Choosing a Breeder

This article is a more in-depth look at what I feel is important when choosing a breeder. Obviously, these are just my opinions, they are opinions based on research and experience, but opinions nonetheless.

Choosing a Breed

This is just a quick look at selecting a breed, there are many resources available to help you with this, this is intended merely as a brief overview. There are some things you can change about a dog, you can cut its hair and make a longhaired dog into a shorthaired dog, for example, but there are two things you cannot change: you cannot change a dog's exercise needs, and you cannot change what the dog was bred to do. A breed is the product of generations of selective breeding to produce a true-breeding animal which has a certain set of characteristics, some are related to appearance, others are related to behaviours which occur naturally in canids, but honed and distilled (herding, for example, is rooted in stalking/hunting behaviour). Expecting a dog to behave in ways which are opposite to what it has been bred to do is unreasonable. You can redirect drives, but you cannot erase them. Part of successful dog ownership is educating yourself about what your dog's breed is intended to do, and finding ways to direct your dog's bred-in drives into behaviours which you find acceptable, but which still allow the dog an outlet for those drives. Chewing, for example, is a normal dog behaviour (especially in puppies), it's unreasonable (and therefore doomed to failure) to expect a dog NOT to chew, but you can most definitely teach a dog what he can and cannot chew. Another part of successful dog ownership is making wise, self-aware decisions about how much exercise you are prepared to give your dog. Many dogs end up in shelters and rescues precisely because their orginal owners did not have reasonable expectations about how much exercise the dog needed. A Lab, for example, is a dog bred to work hard all day in terrible weather, running through fields, retrieving birds from cold lakes, spending all day outside working with their owners. They are not dogs bred to lie on the couch eating bon-bons, and their sweet, trainable nature means they often end up in homes which do not provide them with the level of exercise they need to be happy, healthy and well-behaved. A tired dog is a good dog. In short, make appropriate decisions about how much exercise you can give a dog, and make reasonable estimations of what behaviours you cannot accept (if you are someone who takes a lot of pride in a tidy garden, a terrier, with its love of digging, might not be a good choice, for example). Attending some dog shows is a great way to see and meet a number of different breeds and get a good idea of which ones might suit you (contacting your country's kennel club will help you find shows in your area).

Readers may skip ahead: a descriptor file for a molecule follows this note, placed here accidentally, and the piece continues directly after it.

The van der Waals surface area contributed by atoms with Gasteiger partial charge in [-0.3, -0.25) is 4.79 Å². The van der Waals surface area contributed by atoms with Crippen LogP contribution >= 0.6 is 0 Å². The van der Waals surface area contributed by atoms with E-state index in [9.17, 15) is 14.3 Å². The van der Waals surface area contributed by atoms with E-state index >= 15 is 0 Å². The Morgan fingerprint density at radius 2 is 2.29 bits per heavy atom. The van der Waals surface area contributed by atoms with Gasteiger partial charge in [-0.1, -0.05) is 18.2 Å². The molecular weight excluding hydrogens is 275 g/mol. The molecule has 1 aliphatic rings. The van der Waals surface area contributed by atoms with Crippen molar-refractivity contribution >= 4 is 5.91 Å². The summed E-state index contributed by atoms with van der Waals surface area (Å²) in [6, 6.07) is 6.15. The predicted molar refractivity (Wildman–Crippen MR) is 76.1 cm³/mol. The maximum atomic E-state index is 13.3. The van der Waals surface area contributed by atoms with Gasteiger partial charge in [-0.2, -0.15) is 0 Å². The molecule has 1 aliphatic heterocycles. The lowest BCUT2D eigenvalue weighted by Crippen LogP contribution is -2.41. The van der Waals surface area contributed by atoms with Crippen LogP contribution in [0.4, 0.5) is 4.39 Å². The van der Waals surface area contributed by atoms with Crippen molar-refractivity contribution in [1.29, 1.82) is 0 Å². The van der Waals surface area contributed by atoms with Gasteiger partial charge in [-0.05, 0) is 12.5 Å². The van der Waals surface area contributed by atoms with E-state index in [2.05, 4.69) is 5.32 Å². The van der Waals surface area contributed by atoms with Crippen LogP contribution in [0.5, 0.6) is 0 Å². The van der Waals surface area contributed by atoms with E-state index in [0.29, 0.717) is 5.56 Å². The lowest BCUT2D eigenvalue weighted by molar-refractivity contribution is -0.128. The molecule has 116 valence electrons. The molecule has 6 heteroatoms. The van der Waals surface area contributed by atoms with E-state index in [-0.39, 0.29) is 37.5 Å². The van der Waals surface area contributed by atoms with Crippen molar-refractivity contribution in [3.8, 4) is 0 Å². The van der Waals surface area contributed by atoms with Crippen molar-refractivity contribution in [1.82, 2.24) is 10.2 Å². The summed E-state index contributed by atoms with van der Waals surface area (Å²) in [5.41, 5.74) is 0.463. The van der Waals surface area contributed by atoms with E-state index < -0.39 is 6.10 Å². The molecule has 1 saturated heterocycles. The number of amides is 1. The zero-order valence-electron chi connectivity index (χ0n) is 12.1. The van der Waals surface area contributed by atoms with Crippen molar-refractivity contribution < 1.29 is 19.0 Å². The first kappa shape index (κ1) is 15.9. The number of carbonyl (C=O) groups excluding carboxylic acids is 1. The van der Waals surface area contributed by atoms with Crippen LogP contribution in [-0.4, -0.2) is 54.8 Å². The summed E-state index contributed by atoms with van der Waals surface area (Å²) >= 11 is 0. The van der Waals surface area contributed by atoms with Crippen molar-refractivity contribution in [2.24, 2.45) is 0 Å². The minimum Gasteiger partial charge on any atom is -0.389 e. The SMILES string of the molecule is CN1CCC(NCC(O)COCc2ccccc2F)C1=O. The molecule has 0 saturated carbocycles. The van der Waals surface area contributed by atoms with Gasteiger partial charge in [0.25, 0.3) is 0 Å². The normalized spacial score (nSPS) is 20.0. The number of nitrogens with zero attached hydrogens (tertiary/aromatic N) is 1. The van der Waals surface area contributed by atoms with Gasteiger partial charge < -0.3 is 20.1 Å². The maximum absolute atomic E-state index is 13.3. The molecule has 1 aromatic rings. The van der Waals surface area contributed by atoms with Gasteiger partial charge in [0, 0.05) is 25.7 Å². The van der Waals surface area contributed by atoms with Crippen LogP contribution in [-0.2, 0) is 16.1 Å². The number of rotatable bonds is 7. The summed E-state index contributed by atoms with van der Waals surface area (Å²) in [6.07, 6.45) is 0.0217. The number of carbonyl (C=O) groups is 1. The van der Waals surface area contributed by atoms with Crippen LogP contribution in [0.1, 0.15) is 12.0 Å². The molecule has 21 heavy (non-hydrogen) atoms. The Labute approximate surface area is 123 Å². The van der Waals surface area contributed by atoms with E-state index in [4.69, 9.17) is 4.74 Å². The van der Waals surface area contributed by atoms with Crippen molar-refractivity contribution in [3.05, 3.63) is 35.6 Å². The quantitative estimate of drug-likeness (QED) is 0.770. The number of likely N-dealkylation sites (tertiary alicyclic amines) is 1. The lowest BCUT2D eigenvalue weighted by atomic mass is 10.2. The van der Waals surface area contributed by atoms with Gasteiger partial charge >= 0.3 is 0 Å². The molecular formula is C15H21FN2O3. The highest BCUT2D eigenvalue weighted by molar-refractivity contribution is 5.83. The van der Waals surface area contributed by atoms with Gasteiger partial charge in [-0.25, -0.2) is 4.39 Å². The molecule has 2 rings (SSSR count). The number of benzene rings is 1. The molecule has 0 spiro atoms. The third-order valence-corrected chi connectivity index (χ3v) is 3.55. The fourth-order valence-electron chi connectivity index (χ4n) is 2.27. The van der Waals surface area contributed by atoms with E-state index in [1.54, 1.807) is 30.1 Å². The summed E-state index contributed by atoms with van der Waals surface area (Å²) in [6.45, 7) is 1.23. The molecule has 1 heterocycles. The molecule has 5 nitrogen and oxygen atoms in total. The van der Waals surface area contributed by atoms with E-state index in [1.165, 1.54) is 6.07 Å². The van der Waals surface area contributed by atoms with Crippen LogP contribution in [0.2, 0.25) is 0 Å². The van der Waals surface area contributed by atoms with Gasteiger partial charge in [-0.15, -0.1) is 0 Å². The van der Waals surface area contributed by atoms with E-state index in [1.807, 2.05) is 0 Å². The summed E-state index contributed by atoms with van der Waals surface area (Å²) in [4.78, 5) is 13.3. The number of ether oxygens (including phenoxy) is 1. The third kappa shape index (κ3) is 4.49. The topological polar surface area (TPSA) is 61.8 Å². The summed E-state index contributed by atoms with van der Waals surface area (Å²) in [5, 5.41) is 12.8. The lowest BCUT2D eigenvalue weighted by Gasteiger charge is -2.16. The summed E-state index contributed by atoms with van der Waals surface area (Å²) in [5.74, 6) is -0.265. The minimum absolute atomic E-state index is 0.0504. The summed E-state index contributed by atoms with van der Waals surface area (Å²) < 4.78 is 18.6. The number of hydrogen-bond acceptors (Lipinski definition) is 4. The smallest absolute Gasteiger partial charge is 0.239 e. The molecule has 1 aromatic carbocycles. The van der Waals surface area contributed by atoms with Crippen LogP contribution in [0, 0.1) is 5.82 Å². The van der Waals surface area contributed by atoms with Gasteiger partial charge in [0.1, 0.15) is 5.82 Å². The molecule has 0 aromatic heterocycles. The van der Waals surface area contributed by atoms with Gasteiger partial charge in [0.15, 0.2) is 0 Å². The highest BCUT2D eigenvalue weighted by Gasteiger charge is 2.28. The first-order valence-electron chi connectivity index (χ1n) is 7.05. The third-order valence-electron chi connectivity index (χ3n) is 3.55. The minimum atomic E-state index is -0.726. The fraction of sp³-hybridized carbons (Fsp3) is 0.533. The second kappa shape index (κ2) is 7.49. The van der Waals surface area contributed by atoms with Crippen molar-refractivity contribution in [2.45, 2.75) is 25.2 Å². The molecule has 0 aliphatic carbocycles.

So, let's assume that you've narrowed down your choices, you've attended some dog shows, you've done your research into different breeds, you've found a couple which might meet your requirements in terms of instincts and exercise needs, and you're ready to take the next step. One of the best places to continue from here is to find the breeds' national breed clubs (normally called "The (breed) Club of (country)", or something like that, Google is your friend here). My next step at this point would be to contact a few breeders (maybe some you've met at dog shows) and make arrangements to meet their dogs. When I was researching Swedish Vallhunds, I traveled to meet three different breeders and their dogs, and by the time I brought Rakki home I had met over a dozen different Vallhunds (and Vallhunds are an uncommon breed).

My List of Questions to Ask a Breeder

What a Breeder Should Ask You

A breeder should want to know quite a lot about you before being willing to place a puppy in your home. They want you and your puppy to be happy with each other, and they will need to ensure that you are willing and able to provide the sort of home that their breed requires to do well. Many breeders ask you to complete a questionnaire, including specific questions about your home, your yard, your intentions regarding exercise, feeding, vet care and training the dog, and many will ask about your past pets (including their ages at, and causes of, death), and ask for a referral from your veterinarian.

Why Titles Matter

The letters you see before and after a dog's name can tell you important things about the dog.